“It used to be a big treat to go to Maywood,” Capitani-Saunders said. “We’d go to the Lido Theater–they played two shows, cartoons and news reels. That’s how we got our news back then. You could really stay all day in the theater. All the doctors and dentist offices were there, the pharmacy was there, the shops, an ice cream parlor, bookstores. Maywood was a happening place. The only setback to living in Broadview, though, was the transportation. We went to Proviso East and we’d have to wait for this blue bus to go to school. If you missed it, that was it.”

After graduating college, Capitani-Saunders settled in Maywood, where she stayed with her husband and children for 38 years. Her husband operated an independent newspaper in Maywood. Her daughter, Stacy Saunders, works for the West Cook YMCA and frequents both Villages. Ten years ago, Capitani-Saunders and her husband moved to Oak Park, where they now reside.

“I still love Broadview,” said Capitani-Saunders. She still owns houses in Maywood and Broadview. “It’s a great community. It’s sort of like a hidden treasure. We’ve got a great police and fire department now.”

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Gov. Quinn used to work in Broadview and still feels a strong connection to the place. “I grew up in the West Suburbs and the West Suburbs are the best suburbs,” he said.

The Governor, who only hours earlier had attended the funeral of 11 year-old Shamiya Adams, the West Side girl who was fatally shot in the head by a stray bullet, emphasized the need for more positive alternatives for the state’s youth.

“We’ve got to have good things for our kids to get involved in,” he said, after announcing that Broadview would receive $1.2 million to renovate the Beverly Center on Cermak Avenue. The money would go toward upgrading the gymnasium, multipurpose rooms and play equipment, among other purposes.

The money is part of the Park and Recreational Facility Construction (PARC) Grant Program, which provides “grants to eligible local governments for acquisition, development, construction, rehabilitation or other capital improvements to park and recreation facilities in Illinois,” according to the Department of Natural Resources. The PARC funding was made possible through Governor Quinn’s $31 billion Illinois Jobs Now! program. Enacted in 2009, the program is considered the largest construction program in the state’s history and one of the largest in America.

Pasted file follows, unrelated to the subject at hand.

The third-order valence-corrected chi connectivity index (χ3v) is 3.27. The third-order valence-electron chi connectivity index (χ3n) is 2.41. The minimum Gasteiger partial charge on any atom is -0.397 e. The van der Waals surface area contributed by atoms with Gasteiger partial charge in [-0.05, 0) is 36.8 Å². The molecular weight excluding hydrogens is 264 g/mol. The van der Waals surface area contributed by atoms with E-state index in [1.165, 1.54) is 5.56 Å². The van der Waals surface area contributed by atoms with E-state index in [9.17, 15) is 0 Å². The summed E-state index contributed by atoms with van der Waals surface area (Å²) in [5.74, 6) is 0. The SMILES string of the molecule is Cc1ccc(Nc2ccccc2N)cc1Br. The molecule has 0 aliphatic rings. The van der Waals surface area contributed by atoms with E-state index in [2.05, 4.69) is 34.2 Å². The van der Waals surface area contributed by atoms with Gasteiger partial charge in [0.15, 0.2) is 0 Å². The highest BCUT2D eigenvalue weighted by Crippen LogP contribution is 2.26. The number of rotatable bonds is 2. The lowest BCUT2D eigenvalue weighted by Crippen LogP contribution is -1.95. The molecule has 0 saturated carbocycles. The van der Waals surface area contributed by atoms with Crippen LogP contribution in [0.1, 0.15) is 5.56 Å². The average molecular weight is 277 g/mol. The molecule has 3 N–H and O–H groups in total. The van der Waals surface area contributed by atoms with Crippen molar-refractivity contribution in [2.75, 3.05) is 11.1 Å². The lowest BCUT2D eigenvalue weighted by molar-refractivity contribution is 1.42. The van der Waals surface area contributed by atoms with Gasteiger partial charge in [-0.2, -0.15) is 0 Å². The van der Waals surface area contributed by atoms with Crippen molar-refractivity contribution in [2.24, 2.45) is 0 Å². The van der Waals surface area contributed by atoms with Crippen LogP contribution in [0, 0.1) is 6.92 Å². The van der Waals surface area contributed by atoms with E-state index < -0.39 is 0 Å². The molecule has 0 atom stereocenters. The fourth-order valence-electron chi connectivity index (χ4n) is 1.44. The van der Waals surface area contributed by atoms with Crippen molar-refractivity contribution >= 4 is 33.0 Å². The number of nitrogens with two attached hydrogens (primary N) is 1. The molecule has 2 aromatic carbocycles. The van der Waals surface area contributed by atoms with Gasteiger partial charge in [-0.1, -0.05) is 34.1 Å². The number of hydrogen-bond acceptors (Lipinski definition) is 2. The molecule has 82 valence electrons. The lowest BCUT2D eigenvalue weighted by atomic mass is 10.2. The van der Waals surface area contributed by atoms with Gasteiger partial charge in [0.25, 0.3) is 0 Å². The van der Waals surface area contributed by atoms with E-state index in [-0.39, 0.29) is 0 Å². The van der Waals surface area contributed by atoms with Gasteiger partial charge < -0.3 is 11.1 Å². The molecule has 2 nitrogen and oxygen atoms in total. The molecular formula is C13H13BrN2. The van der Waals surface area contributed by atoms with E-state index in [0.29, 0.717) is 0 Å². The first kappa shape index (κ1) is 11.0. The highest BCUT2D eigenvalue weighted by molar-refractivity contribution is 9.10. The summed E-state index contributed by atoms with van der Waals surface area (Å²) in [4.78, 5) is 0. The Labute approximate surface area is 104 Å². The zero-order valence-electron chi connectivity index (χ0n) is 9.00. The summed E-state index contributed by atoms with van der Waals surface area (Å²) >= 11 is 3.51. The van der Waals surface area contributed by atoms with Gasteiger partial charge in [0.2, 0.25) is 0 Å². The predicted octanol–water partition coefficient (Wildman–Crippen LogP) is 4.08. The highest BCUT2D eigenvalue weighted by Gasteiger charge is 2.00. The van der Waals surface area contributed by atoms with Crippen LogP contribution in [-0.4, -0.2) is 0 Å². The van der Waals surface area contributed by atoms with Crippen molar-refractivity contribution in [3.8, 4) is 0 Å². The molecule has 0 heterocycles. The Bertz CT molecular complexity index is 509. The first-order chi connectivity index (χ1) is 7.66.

State Senator Kimberly Lightford (D-4th) co-sponsored the PARC Grant Program and worked on its passage for three years. She said that she and former Broadview Park District Executive Director Katrina Thompson laid the groundwork for the $1.2 million check that the Governor presented to the Village Lightford considers her second home.

“The best is yet to come,” said likely Cook County Commissioner Richard Boykin, who also emphasized the upcoming November election in what was a prime political opportunity both for the Governor, who faces an uphill battle with Republican challenger Bruce Rauner, and for a range of ballot initiatives. Even though he has yet to be sworn-in, Boykin advocated for a non-binding election referendum that would gauge whether or not Illinois residents think the General Assembly should allocate more funding for necessary mental health services. It’s a question whose answer hinges a lot on which candidate wins the governorship–something that wasn’t lost on most elected officials who spoke in the shadow of Home Depot and momentarily turned a family fair into a political rally.

“Gov. Quinn is the best choice,” said Cook County Recorder of Deeds Karen Yarbrough. “He stands for the things we care about the most,” she said, before promising that the Proviso Township Democratic Organization, of which she’s committeewoman, would work to double the Governor’s democratic primary vote tally.

State Rep. Chris Welch (D-7th), a native of Maywood, said that Mayor Jones “is constantly in my office talking about what they have planned,” before apparently improvising the day’s catchiest slogan–“We win with Quinn!” Welch also did some lobbying on behalf of the municipality he represents in Springfield, requesting another $1 million to help Broadview build another police station.

“They say the first 100 years is the toughest,” said Gov. Quinn. Judging by the day’s collective optimism, one would certainly think so. VFP